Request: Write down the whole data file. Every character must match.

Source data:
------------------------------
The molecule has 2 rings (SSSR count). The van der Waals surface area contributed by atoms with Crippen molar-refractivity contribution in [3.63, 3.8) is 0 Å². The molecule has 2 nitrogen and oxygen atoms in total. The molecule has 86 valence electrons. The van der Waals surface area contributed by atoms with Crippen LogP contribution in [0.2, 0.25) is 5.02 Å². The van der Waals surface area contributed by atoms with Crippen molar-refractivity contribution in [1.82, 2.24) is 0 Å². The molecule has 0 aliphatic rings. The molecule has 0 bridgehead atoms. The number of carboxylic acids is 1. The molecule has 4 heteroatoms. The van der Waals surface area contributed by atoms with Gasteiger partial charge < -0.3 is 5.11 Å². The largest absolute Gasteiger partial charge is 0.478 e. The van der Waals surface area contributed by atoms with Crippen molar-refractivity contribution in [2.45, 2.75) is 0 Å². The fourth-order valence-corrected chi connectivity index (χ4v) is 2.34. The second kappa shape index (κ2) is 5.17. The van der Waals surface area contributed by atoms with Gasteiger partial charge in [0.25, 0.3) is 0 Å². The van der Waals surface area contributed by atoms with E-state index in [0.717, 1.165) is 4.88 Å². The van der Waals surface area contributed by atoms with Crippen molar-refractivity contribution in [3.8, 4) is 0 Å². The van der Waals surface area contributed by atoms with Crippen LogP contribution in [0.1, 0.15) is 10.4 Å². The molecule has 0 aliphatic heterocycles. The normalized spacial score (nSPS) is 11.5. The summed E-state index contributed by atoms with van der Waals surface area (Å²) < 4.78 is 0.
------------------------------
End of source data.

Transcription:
The molecule has 2 rings (SSSR count). The van der Waals surface area contributed by atoms with Crippen molar-refractivity contribution in [3.63, 3.8) is 0 Å². The molecule has 2 nitrogen and oxygen atoms in total. The molecule has 86 valence electrons. The van der Waals surface area contributed by atoms with Crippen LogP contribution in [0.2, 0.25) is 5.02 Å². The van der Waals surface area contributed by atoms with Crippen molar-refractivity contribution in [1.82, 2.24) is 0 Å². The molecule has 0 aliphatic rings. The molecule has 0 bridgehead atoms. The number of carboxylic acids is 1. The molecule has 4 heteroatoms. The van der Waals surface area contributed by atoms with Gasteiger partial charge < -0.3 is 5.11 Å². The largest absolute Gasteiger partial charge is 0.478 e. The van der Waals surface area contributed by atoms with Crippen molar-refractivity contribution in [2.45, 2.75) is 0 Å². The fourth-order valence-corrected chi connectivity index (χ4v) is 2.34. The second kappa shape index (κ2) is 5.17. The van der Waals surface area contributed by atoms with Gasteiger partial charge in [0.25, 0.3) is 0 Å². The van der Waals surface area contributed by atoms with E-state index in [0.717, 1.165) is 4.88 Å². The van der Waals surface area contributed by atoms with Crippen molar-refractivity contribution in [3.8, 4) is 0 Å². The van der Waals surface area contributed by atoms with Crippen LogP contribution in [0.1, 0.15) is 10.4 Å². The molecule has 0 aliphatic heterocycles. The normalized spacial score (nSPS) is 11.5. The summed E-state index contributed by atoms with van der Waals surface area (Å²) < 4.78 is 0.